Expedite Detective Agency Ltd will comply with all uk legislations in the course of carrying out it's information gathering services, specifically The Regulations for Investigatory Powers Act 1990 for surveillance gathering, as well as Para 2, Article 8 of The Human Rights Act. Also all personal data will be held and dealt with in such a manner as to accord entirely with the provisions of the Data Protection Act 1998, and the new GDPR 2018 as listed at the bottom of this page.
Expedite Detective Agency Ltd excludes all liability and refunds in respect of any information, accuracy of information, software, programmes, devices, items or any other material made available. The information/part information from Expedite DA Ltd that can lead to full information by the purchaser, is used entirely at the discretion of the purchaser and viewed as completion of task once provided. In no event will Expedite DA Ltd be liable to the Client or any third party, for any damages including but not limited to: service interruptions caused by Acts of God, power failures or any other circumstances beyond our reasonable control. Any financial loss or other incidental, consequential, punitive, or special damages arising out of the operation of or inability to provide the Service/s by Expedite DA Ltd or any of it’s sub-contractors, is at the clients risk and Expedite DA Ltd makes no guarantee that the information contained in reports provided to a client, whether implied or stated, either orally communicated or in writing, are always 100% accurate. Expedite DA Ltd will always endeavour to provide accurate details, but accepts no liability for any inaccuracies in its reporting, the use, misuse of or any loss arising from its reports.
The use of our surveillance service is on a pay per hour/assignment basis, and not on a results basis as Expedite DA Ltd cannot predict/guarantee the actions of subjects under surveillance. If in the unlikely event a subject is lost whilst under surveillance, then the remaining paid hours will be rolled over to the next allocated surveillance period for use within 28 days. If a hired item from Expedite DA Ltd is damaged, detained or lost, then the cost of that item is charged to the customer. If a service is postponed by the customer within 48 hours of the service start time, then there is a inconvenience fee equivalent to half of the fee for that day's postponed service. Please also note that for safety and security reasons, (ie electronic viruses/computer worms that can be unknowingly downloaded and therefore spread via returned goods etc), our products therefore cannot be exchanged or refunded. – This does not affect your statutory rights.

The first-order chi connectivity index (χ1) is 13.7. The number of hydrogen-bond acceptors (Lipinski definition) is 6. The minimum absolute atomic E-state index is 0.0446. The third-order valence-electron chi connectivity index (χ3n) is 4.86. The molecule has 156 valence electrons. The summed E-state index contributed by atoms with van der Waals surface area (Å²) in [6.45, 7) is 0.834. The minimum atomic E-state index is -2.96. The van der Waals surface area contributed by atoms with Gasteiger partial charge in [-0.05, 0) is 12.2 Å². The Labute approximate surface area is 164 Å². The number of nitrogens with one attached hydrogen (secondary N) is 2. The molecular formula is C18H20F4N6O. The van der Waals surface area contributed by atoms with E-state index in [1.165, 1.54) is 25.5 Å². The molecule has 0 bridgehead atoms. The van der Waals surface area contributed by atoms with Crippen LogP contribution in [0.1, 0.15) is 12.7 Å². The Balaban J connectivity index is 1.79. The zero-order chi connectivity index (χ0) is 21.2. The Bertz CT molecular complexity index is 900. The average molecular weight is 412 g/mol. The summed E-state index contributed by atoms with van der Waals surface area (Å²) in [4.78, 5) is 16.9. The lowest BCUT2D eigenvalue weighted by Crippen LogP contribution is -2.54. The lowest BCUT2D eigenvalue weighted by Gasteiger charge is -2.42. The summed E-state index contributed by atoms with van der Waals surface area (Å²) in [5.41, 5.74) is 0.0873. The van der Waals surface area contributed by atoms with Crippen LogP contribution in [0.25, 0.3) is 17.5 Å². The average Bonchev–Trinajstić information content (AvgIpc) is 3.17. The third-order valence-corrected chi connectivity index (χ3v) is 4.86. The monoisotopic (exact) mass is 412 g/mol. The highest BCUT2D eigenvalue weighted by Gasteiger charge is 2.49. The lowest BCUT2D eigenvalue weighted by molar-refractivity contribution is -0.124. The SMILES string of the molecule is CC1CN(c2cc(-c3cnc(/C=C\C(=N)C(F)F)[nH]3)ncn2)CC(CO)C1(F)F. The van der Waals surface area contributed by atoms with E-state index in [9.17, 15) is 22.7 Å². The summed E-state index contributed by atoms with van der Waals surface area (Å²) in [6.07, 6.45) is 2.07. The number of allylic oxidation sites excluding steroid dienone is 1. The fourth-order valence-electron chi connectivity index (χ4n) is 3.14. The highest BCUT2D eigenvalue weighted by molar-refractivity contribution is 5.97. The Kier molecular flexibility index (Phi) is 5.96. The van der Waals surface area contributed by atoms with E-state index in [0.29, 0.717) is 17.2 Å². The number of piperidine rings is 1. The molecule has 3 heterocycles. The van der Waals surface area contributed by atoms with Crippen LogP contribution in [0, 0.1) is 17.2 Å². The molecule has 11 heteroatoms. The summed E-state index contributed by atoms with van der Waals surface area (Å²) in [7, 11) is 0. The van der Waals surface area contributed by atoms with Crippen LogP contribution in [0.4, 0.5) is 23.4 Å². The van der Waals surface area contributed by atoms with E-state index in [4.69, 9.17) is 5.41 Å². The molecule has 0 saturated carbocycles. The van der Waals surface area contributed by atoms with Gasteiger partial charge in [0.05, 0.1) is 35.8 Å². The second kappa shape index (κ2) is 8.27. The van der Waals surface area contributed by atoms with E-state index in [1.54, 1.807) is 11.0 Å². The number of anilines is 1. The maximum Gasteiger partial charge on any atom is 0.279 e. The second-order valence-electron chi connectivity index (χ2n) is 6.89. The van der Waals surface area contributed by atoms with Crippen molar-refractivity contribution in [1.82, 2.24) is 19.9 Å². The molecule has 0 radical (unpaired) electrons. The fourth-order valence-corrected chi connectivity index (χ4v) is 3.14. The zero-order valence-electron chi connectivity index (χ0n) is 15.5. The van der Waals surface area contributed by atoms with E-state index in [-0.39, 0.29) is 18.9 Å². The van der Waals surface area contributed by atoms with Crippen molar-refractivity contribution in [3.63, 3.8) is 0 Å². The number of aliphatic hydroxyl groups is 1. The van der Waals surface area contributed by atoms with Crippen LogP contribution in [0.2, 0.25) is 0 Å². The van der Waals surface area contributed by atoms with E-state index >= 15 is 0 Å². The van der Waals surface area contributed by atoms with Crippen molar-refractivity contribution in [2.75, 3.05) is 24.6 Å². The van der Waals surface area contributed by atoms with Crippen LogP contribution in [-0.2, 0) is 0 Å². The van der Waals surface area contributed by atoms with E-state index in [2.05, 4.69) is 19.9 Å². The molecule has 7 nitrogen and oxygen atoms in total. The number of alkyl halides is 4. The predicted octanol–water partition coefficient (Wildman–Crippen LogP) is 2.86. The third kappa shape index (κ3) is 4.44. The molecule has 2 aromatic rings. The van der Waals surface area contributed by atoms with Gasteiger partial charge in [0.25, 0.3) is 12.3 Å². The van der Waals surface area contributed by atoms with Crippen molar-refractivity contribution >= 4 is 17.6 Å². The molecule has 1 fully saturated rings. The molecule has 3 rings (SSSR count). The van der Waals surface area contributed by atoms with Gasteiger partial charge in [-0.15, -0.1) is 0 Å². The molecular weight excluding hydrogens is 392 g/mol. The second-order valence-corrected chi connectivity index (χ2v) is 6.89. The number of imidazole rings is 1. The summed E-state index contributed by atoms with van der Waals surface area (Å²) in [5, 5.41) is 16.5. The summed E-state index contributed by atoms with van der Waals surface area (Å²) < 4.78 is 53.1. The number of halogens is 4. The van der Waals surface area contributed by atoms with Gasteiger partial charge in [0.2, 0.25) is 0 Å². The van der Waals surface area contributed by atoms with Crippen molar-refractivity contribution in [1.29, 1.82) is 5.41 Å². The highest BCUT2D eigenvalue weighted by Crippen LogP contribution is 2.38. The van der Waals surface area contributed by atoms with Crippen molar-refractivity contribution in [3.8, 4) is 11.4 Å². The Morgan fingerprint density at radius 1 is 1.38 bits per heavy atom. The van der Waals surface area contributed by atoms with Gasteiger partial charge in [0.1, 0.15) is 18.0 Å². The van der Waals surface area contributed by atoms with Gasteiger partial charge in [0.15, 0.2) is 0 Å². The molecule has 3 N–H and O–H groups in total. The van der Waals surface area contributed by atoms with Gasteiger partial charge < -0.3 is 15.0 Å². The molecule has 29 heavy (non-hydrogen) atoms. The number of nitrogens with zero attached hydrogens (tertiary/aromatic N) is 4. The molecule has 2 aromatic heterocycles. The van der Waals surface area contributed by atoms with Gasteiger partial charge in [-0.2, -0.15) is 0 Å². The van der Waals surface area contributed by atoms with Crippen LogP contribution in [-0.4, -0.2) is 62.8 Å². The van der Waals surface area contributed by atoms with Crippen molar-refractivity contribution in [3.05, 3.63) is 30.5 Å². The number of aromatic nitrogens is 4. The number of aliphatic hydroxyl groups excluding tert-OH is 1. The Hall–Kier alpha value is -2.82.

These terms and conditions shall be governed by English Law and any dispute arising out of or in connection with the same shall be determined by the English Courts. Expedite DA Ltd will always endeavour to provide a professional service with high integrity, and due diligence will also be carried out to ensure clients are using this agency’s services for legal purposes. In the unlikely event that a client is unsatisfied with Expedite Detective Agency Ltd’s work, then any complaints should be made in the first instance to this agency’s Managing Director. If a solution to the complaint cannot be agreed with the MD, then the client is free to refer their complaint to the appropriate ombudsman. EXPEDITE DETECTIVE AGENCY LTD HAS ALSO IMPLEMENTED PROCEDURES, SO AS TO CATER FOR THE NEW 2018 GENERAL DATA PROTECTION REGULATIONS GDPR, AS PER THE ICO GUIDELINES AS FOLLOWS: 1. AWARENESS: You should make sure that decision makers and key people in your organisation are aware that the law is changing to the GDPR. They need to appreciate the impact this is likely to have and identify areas that could cause compliance problems under the GDPR. It would be useful to start by looking at your organisation’s risk register, if you have one. Implementing the GDPR could have significant resource implications, especially for larger and more complex organisations. You may find compliance difficult if you leave your preparations until the last minute. 2. INFORMATION YOU HOLD: You should document what personal data you hold, where it came from and who you share it with. You may need to organise an information audit across the organisation or within particular business areas. The GDPR requires you to maintain records of your processing activities. It updates rights for a networked world. For example, if you have inaccurate personal data and have shared this with another organisation, you will have to tell the other organisation about the inaccuracy so it can correct its own records. You won’t be able to do this unless you know what personal data you hold, where it came from and who you share it with. You should document this. Doing this will also help you to comply with the GDPR’s accountability principle, which requires organisations to be able to show how they comply with the data protection principles, for example by having effective policies and procedures in place. 3. COMMUNICATING PRIVACY INFORMATION: You should review your current privacy notices and put a plan in place for making any necessary changes in time for GDPR implementation. When you collect personal data you currently have to give people certain information, such as your identity and how you intend to use their information. This is usually done through a privacy notice. Under the GDPR there are some additional things you will have to tell people. For example, you will need to explain your lawful basis for processing the data and your data retention periods etc. 4. INDIVIDUALS RIGHTS: You should check your procedures to ensure they cover all the rights individuals have, including how you would delete personal data or provide data electronically and in a commonly used format. The GDPR includes the following rights for individuals: the right to be informed; the right of access; the right to rectification; the right to erasure; the right to restrict processing; the right to data portability; the right to object; and the right not to be subject to automated decision-making including profiling. On the whole, the rights individuals will enjoy under the GDPR are the same as those under the DPA but with some significant enhancements. If you are geared up to give individuals their rights now, then the transition to the GDPR should be relatively easy. This is a good time to check your procedures and to work out how you would react if someone asks to have their personal data deleted, for example. Would your systems help you to locate and delete the data? Who will make the decisions about deletion? The right to data portability is new. It only applies: to personal data an individual has provided to a controller; where the processing is based on the individual’s consent or for the performance of a contract; and when processing is carried out by automated means. You should consider whether you need to revise your procedures and make any changes. You will need to provide the personal data in a structured commonly used and machine readable form and provide the information free of charge. 5. SUBJECT ACCESS REQUESTS: You should update your procedures and plan how you will handle requests to take account of the new rules: In most cases you will not be able to charge for complying with a request. You will have a month to comply, rather than the current 40 days. You can refuse or charge for requests that are manifestly unfounded or excessive. If you refuse a request, you must tell the individual why and that they have the right to complain to the supervisory authority and to a judicial remedy. You must do this without undue delay and at the latest, within one month. If your organisation handles a large number of access requests, consider the logistical implications of having to deal with requests more quickly. You could consider whether it is feasible or desirable to develop systems that allow individuals to access their information easily online. 6. LAWFUL BASIS FOR PROCESSING PERSONAL DATA: You should identify the lawful basis for your processing activity in the GDPR, document it and update your privacy notice to explain it. Many organisations will not have thought about their lawful basis for processing personal data. Under the current law this does not have many practical implications. However, this will be different under the GDPR because some individuals’ rights will be modified depending on your lawful basis for processing their personal data. The most obvious example is that people will have a stronger right to have their data deleted where you use consent as your lawful basis for processing. You will also have to explain your lawful basis for processing personal data in your privacy notice and when you answer a subject access request. The lawful bases in the GDPR are broadly the same as the conditions for processing in the DPA. It should be possible to review the types of processing activities you carry out and to identify your lawful basis for doing so. You should document your lawful bases in order to help you comply with the GDPR’s ‘accountability’ requirements. 7. CONSENT: You should review how you seek, record and manage consent and whether you need to make any changes. Refresh existing consents now if they don’t meet the GDPR standard. You should read the detailed guidance the ICO has published on consent under the GDPR, and use our consent checklist to review your practices. Consent must be freely given, specific, informed and unambiguous. There must be a positive opt-in – consent cannot be inferred from silence, preticked boxes or inactivity. It must also be separate from other terms and conditions, and you will need to have simple ways for people to withdraw consent. Public authorities and employers will need to take particular care. Consent has to be verifiable and individuals generally have more rights where you rely on consent to process their data. You are not required to automatically ‘repaper’ or refresh all existing DPA consents in preparation for the GDPR. But if you rely on individuals’ consent to process their data, make sure it will meet the GDPR standard on being specific, granular, clear, prominent, opt-in, properly documented and easily withdrawn. If not, alter your consent mechanisms and seek fresh GDPR-compliant consent, or find an alternative to consent. 8. CHILDREN: You should start thinking now about whether you need to put systems in place to verify individuals’ ages and to obtain parental or guardian consent for any data processing activity. For the first time, the GDPR will bring in special protection for children’s personal data, particularly in the context of commercial internet services such as social networking. If your organisation offers online services (‘information society services’) to children and relies on consent to collect information about them, then you may need a parent or guardian’s consent in order to process their personal data lawfully. The GDPR sets the age when a child can give their own consent to this processing at 16 (although this may be lowered to a minimum of 13 in the UK). If a child is younger then you will need to get consent from a person holding ‘parental responsibility’. This could have significant implications if your organisation offers online services to children and collects their personal data. Remember that consent has to be verifiable and that when collecting children’s data your privacy notice must be written in language that children will understand. 9. DATA BREACHES: You should make sure you have the right procedures in place to detect, report and investigate a personal data breach. Some organisations are already required to notify the ICO (and possibly some other bodies) when they suffer a personal data breach. The GDPR introduces a duty on all organisations to report certain types of data breach to the ICO, and in some cases, to individuals. You only have to notify the ICO of a breach where it is likely to result in a risk to the rights and freedoms of individuals – if, for example, it could result in discrimination, damage to reputation, financial loss, loss of confidentiality or any other significant economic or social disadvantage. Where a breach is likely to result in a high risk to the rights and freedoms of individuals, you will also have to notify those concerned directly in most cases. You should put procedures in place to effectively detect, report and investigate a personal data breach. You may wish to assess the types of personal data you hold and document where you would be required to notify the ICO or affected individuals if a breach occurred. Larger organisations will need to develop policies and procedures for managing data breaches. Failure to report a breach when required to do so could result in a fine, as well as a fine for the breach itself. 10 DATA PROTECTION BY DESIGN AND DATA PROTECTION IMPACT ASSESSMENTS: It has always been good practice to adopt a privacy by design approach and to carry out a Privacy Impact Assessment (PIA) as part of this. However, the GDPR makes privacy by design an express legal requirement, under the term ‘data protection by design and by default’. It also makes PIAs – referred to as ‘Data Protection Impact Assessments’ or DPIAs – mandatory in certain circumstances. A DPIA is required in situations where data processing is likely to result in high risk to individuals, for example: where a new technology is being deployed; where a profiling operation is likely to significantly affect individuals; or where there is processing on a large scale of the special categories of data. If a DPIA indicates that the data processing is high risk, and you cannot sufficiently address those risks, you will be required to consult the ICO to seek its opinion as to whether the processing operation complies with the GDPR. You should therefore start to assess the situations where it will be necessary to conduct a DPIA. Who will do it? Who else needs to be involved? Will the process be run centrally or locally? You should also familiarise yourself now with the guidance the ICO has produced on PIAs as well as guidance from the Article 29 Working Party, and work out how to implement them in your organisation. This guidance shows how PIAs can link to other organisational processes such as risk management and project management. 11 DATA PROTECTION OFFICERS: You should designate someone to take responsibility for data protection compliance and assess where this role will sit within your organisation’s structure and governance arrangements. You should consider whether you are required to formally designate a Data Protection Officer (DPO). You must designate a DPO if you are: a public authority (except for courts acting in their judicial capacity); an organisation that carries out the regular and systematic monitoring of individuals on a large scale; or an organisation that carries out the large scale processing of special categories of data, such as health records, or information about criminal convictions. The Article 29 Working Party has produced guidance for organisations on the designation, position and tasks of DPOs. 12. INTERNATIONAL: If your organisation operates in more than one EU member state, you should determine your lead data protection supervisory authority and document this. The lead authority is the supervisory authority in the state where your main establishment is. Your main establishment is the location where your central administration in the EU is or else the location where decisions about the purposes and means of processing are taken and implemented. This is only relevant where you carry out cross-border processing – ie you have establishments in more than one EU member state or you have a single establishment in the EU that carries out processing which substantially affects individuals in other EU states. If this applies to your organisation, you should map out where your organisation makes its most significant decisions about its processing activities. This will help to determine your ‘main establishment’ and therefore your lead supervisory authority. The Article 29 Working party has produced guidance on identifying a controller or processor’s lead supervisory authority.